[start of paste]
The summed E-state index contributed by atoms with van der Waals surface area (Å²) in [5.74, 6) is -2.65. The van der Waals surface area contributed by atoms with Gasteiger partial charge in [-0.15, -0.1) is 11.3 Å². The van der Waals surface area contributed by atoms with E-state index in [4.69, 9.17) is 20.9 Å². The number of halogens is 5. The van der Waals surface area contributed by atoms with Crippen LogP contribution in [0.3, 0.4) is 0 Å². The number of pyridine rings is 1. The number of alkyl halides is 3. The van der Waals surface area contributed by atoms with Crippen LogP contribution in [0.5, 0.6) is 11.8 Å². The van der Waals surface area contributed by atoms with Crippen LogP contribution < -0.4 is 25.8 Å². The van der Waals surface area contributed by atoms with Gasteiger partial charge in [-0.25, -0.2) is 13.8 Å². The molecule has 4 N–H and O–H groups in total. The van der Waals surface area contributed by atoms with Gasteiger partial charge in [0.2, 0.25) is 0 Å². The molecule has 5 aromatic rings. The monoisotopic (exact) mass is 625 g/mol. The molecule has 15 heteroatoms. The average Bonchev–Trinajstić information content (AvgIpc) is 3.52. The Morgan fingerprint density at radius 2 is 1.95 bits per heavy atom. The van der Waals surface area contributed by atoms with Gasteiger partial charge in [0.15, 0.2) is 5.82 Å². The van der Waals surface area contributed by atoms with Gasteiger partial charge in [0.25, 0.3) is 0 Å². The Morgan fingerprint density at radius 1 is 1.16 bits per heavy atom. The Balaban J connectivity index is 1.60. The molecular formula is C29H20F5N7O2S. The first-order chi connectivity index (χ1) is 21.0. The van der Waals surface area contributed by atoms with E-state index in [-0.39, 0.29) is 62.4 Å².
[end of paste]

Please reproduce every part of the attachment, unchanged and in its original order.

The summed E-state index contributed by atoms with van der Waals surface area (Å²) in [5.74, 6) is -2.65. The van der Waals surface area contributed by atoms with Gasteiger partial charge in [-0.15, -0.1) is 11.3 Å². The van der Waals surface area contributed by atoms with E-state index in [4.69, 9.17) is 20.9 Å². The number of halogens is 5. The van der Waals surface area contributed by atoms with Crippen LogP contribution in [0.3, 0.4) is 0 Å². The number of pyridine rings is 1. The number of alkyl halides is 3. The van der Waals surface area contributed by atoms with Crippen LogP contribution in [0.5, 0.6) is 11.8 Å². The van der Waals surface area contributed by atoms with Crippen LogP contribution < -0.4 is 25.8 Å². The van der Waals surface area contributed by atoms with Gasteiger partial charge in [-0.25, -0.2) is 13.8 Å². The molecule has 4 N–H and O–H groups in total. The van der Waals surface area contributed by atoms with Gasteiger partial charge in [0.2, 0.25) is 0 Å². The molecule has 5 aromatic rings. The monoisotopic (exact) mass is 625 g/mol. The molecule has 15 heteroatoms. The average Bonchev–Trinajstić information content (AvgIpc) is 3.52. The Morgan fingerprint density at radius 2 is 1.95 bits per heavy atom. The van der Waals surface area contributed by atoms with Gasteiger partial charge in [0.15, 0.2) is 5.82 Å². The van der Waals surface area contributed by atoms with Gasteiger partial charge in [0.25, 0.3) is 0 Å². The Morgan fingerprint density at radius 1 is 1.16 bits per heavy atom. The Balaban J connectivity index is 1.60. The molecular formula is C29H20F5N7O2S. The first-order chi connectivity index (χ1) is 21.0. The van der Waals surface area contributed by atoms with E-state index in [-0.39, 0.29) is 62.4 Å².